×
67 626
Fashion Jobs
BLOOMINGDALE'S
Asset Protection Detective, Full Time - ny 59th st
Permanent · New York
ESTEE LAUDER
Keyholder - Cosmetics Company Store - 40 Hours - Camarillo Premium Outlets - Camarillo, ca
Permanent · Camarillo
MACY'S
Asset Protection Detective, Fayette Mall - Full Time
Permanent · Lexington
NORDSTROM
Area sc Manager 2
Permanent · San Bernardino
NORDSTROM
Assistant Manager- Operations- King of Prussia
Permanent · King of Prussia
NORDSTROM
Inventory Control Specialist - 1st Shift (Sun-Thurs) - Newark, ca
Permanent · Newark
NORDSTROM
Assistant Manager - Operations - Keystone
Permanent · Indianapolis
NORDSTROM
Business Analyst 2 - Store Operations
Permanent · Seattle
NORDSTROM
Assistant Manager - Asset Protection - Washington Square
Permanent · Tigard
NORDSTROM
Business Process Improvement Manager
Permanent · Seattle
NORDSTROM
Asset Protection - Agent - Heartland Town Center Rack
Permanent · Mississauga
NORDSTROM
HR Business Partner, Supply Chain – San Bernardino Fulfillment Center – Hybrid
Permanent · San Bernardino
NORDSTROM
Senior Project Manager, Nmg Brand Programs - Data, Insight And Analytics
Permanent · Seattle
NORDSTROM
sr. Manager of Marketing -Gift Card- Remote
Permanent · Seattle
NORDSTROM
Overnight Asset Protection - Security Ambassador - Houston Galleria
Permanent · Houston
NORDSTROM
Asset Protection - Security Ambassador - Broadway Plaza in Walnut Creek
Permanent · Walnut Creek
NORDSTROM
District Manager - Asset Protection - Minnesota, Wisconsin
Permanent · Bloomington
NORDSTROM
Area Manager - Asset Protection - San Jose Area Racks
Permanent · San Jose
NORDSTROM
Senior Project Manager, Merchandising Transformation - Hybrid
Permanent · Seattle
NORDSTROM
Asset Protection - Agent - San Leandro Rack
Permanent · San Leandro
NORDSTROM
Assistant Manager - Women's / bp / Salon Shoes - Grove at Farmer's Market
Permanent · Los Angeles
NORDSTROM
Project Manager 2, Merchandising Transformation - Hybrid
Permanent · Seattle
By
Reuters API
Published
Nov 22, 2018
Reading time
2 minutes
Share
Download
Download the article
Print
Click here to print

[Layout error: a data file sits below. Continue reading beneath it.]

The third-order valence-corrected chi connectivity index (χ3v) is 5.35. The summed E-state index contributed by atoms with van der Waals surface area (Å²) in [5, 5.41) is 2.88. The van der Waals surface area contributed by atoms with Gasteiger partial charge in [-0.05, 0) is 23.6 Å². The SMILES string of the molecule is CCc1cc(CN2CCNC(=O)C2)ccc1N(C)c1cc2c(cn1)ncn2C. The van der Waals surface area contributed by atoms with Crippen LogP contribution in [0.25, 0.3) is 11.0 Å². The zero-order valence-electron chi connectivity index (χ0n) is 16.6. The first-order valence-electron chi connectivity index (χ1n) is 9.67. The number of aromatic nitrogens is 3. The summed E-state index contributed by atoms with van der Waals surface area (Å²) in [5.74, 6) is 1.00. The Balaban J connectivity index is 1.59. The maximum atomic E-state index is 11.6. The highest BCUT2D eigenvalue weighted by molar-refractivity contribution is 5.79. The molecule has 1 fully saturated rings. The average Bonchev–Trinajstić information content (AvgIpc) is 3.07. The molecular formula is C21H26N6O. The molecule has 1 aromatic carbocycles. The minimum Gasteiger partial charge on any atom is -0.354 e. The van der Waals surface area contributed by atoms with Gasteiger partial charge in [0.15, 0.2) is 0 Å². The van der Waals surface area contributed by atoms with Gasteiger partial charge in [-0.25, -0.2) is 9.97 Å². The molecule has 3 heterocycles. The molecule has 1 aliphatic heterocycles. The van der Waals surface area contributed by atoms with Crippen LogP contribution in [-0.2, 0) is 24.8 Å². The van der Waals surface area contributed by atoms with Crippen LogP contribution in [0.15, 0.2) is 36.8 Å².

Text size
aA+ aA-

Europeans say they want clothes with a conscience

By
Reuters API
Published
Nov 22, 2018

Shoppers in western Europe care how clothes are made and want to be kind to workers and the environment when they update their wardrobe, according to a survey released on Wednesday that shows public pressure on fashion to clean up its act.

Reuters


Yet, the shoppers faced no questions about the cost of their conscience, with manufacturers caught in a tug of war between the allure of throwaway fashion versus the expense of ethics.

“Brands tell us you can’t trust consumers because they say one thing but then behave differently,” said Rachel Wilshaw, ethical trade manager at British charity Oxfam.

“People will continue to be very price sensitive but if brands can find a way to offer a good product at a good price - and be transparent - I feel sure that that is going to matter more in the future,” she told the Thomson Reuters Foundation.

Less than 40 percent of respondents to the survey said they thought of an item’s impact on society and environment before buying - but more than 70 percent wanted information on what producers were doing to protect workers and the planet.

“People have an urgent, emotional desire to know more about how their clothes are made,” said Sarah Ditty, policy director at Fashion Revolution, an advocacy group that commissioned the survey.

Companies are facing growing scrutiny to clean up their supply chains as campaigners estimate some 25 million people are trapped in forced labour worldwide.

Fast-changing trends and cheap apparel mean big sales but critics say rising demand is fuelling labour exploitation, too.

SHOW AND TELL

The poll, conducted online by Ipsos MORI in October, asked 5,000 people in Britain, Germany, Italy, France and Spain what they thought of transparency and sustainability in fashion.

Eighty percent of respondents said brands should publish the names of all factories they use to make clothing and 77 percent said suppliers should also be listed.

One in three said it was important for companies to share details about wages and working conditions in their supply chains; 72 percent said firms should be required to by law.

“Increasingly, consumers want to know that the workers making their clothes are getting a good deal as well,” said Martin Buttle, strategic lead at the Ethical Trading Initiative, a global network of firms, unions and labour rights groups.

The global fashion industry has come under pressure since more than 1,100 garment workers were killed in the Rana Plaza factory collapse in Bangladesh five years ago.

Yet big brands have been criticised for failing to improve conditions in often complex supply chains - from fields to factories - and turning a blind eye to worker abuse.

A study in April showed that while big fashion houses were slowly committing to revealing more about their supply chains, most still scored poorly on transparency.

"For those brands that recognise its importance, transparency is an opportunity to build trust," Buttle told the Thomson Reuters Foundation.

© Thomson Reuters 2022 All rights reserved.